One in six young people have experienced mental distress for the first time during the pandemic, according to the mental health charity Mind. Its research found that more than half of young people and adults said they were worried about being near others once lockdown restrictions are fully relaxed.
Alison McClymont, a child psychotherapist and psychologist, said she was supporting teenagers who now only wanted to attend school online because there was less pressure to socialise.
“I am seeing many more referrals from parents who are concerned how socially isolated their teen has become,” she said. “This is worrying, given that it may signify a rise in agoraphobic behaviours in this age group… it wouldn’t surprise me if we see this trend [grow] over the next two years.”
The psychologist Helen Spiers, of Mable Therapy, an online counselling service for young people, said children’s social anxiety, health anxiety or depression caused by lockdown could manifest as a fear of leaving the house or going to school.
Her service has seen increased demand from parents and schools since lockdown lifted, with some parents saying their children would not leave their bedrooms and that online counselling was the only way they could get help.
“Just the idea of sitting in a busy classroom again is really terrifying for a lot of children,” she said. “We are seeing an awful lot of social anxiety about going out, seeing other people, having to be in groups, mixing with peers, having to build friendships again and talking in front of others.”
Ms Spiers said children had taken on the message that there was “a killer virus out there” and that if they failed to obey social distancing rules they could inadvertently kill their elderly relatives.
“Children take things very literally and struggle to assess risk, so this is black and white for them,” she said. “They have got the message that the outside world is a dangerous place. Now it’s hard for us to reverse that.”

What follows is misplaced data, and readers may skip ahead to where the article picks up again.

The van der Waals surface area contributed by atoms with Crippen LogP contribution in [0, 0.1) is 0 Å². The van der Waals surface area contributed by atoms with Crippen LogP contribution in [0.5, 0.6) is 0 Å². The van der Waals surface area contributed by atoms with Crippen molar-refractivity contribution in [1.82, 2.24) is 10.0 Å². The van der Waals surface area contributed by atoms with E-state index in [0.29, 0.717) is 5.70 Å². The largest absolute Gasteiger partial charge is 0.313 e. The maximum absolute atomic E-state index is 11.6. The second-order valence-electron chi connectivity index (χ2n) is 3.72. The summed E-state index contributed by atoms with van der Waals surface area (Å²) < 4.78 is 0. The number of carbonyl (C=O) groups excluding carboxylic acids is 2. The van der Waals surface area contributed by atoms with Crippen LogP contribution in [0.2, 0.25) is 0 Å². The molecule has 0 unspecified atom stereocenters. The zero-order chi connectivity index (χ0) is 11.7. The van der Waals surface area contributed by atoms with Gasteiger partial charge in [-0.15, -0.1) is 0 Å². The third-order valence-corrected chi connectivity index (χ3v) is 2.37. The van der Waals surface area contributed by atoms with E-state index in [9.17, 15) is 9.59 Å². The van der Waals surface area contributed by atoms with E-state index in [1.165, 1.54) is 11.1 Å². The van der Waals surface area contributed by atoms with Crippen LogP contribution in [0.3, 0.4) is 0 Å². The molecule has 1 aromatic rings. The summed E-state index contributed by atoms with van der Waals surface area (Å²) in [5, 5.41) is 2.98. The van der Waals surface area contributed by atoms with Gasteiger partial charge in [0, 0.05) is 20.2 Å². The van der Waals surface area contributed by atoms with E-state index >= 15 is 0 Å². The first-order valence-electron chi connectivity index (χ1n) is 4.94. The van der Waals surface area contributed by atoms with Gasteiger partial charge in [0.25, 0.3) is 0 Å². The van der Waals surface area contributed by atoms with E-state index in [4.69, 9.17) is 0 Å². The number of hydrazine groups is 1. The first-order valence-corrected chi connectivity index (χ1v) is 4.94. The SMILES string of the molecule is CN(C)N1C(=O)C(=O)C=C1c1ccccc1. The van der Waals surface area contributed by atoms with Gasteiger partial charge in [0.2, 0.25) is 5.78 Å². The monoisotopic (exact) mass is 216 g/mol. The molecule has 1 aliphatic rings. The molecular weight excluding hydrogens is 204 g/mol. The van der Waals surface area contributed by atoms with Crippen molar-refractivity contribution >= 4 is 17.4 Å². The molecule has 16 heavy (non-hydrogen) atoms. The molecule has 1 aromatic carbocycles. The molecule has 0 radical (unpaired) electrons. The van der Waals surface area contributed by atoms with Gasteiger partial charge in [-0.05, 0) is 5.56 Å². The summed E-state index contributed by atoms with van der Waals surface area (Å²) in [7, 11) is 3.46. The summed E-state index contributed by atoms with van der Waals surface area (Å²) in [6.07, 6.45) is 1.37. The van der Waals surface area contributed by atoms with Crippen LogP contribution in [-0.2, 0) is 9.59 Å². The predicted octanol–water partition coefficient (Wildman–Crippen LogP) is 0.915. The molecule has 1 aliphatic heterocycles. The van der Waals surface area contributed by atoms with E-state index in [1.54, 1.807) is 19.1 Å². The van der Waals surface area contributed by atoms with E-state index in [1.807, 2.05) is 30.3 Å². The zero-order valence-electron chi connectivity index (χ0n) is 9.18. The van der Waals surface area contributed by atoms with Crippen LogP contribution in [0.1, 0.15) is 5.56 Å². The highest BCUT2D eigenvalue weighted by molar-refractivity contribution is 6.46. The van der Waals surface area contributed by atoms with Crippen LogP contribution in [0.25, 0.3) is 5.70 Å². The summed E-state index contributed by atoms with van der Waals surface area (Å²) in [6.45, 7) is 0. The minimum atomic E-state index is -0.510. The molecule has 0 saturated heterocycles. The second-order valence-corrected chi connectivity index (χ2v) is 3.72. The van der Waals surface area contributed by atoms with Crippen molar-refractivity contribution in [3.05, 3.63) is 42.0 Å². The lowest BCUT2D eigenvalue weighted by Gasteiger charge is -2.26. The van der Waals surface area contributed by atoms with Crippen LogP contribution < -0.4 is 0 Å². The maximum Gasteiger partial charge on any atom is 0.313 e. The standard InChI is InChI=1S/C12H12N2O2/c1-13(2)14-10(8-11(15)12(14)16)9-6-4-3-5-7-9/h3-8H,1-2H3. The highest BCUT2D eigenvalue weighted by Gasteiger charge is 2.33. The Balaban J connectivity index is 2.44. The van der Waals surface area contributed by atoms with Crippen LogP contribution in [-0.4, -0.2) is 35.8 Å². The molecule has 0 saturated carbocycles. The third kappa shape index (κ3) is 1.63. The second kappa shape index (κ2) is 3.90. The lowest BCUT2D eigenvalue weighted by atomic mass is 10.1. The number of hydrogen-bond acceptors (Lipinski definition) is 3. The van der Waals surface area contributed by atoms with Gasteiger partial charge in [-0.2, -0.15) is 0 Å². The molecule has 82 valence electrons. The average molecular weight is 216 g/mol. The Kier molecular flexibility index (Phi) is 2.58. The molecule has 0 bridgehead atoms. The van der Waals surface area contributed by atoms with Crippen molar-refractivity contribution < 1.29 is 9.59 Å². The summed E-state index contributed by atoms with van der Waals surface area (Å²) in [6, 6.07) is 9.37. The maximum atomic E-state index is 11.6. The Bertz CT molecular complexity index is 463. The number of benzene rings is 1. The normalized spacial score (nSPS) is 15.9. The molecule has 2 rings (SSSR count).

Depression and low mood caused by the boredom, isolation and lack of structure during lockdown was also contributing to young people not wanting to leave the house. “For some children, it feels much easier to stay in bed and play on the X Box and not have to face the world,” Ms Spiers added.
Deirdre Kehoe, of the mental health charity YoungMinds, said: “Many young people will need an adjustment period to get back into the swing of their lives before coronavirus, especially if they’ve been isolating and staying within their close families for long periods of time. The prospect of leaving home and resuming daily activities may be overwhelming and upsetting.”
She said families needed to give children “time and space to adapt” and work up slowly to bigger events such as visiting the playground or having larger gatherings.
Claire Murdoch, NHS England’s director for mental health said: “The pandemic has turned young people’s lives upside down, and in the year to March 2021 the NHS has stepped up to support them, treating more young people than ever before, working with schools and other local agencies to ensure early intervention and support, including through 183 mental health support teams working with schools across the country.
“Under the NHS Long-Term Plan, an additional 345,000 children and young people every year will receive help with their mental health and wellbeing, and so if you are struggling or have a child who needs help, please continue to come forward and get the care you or they need.”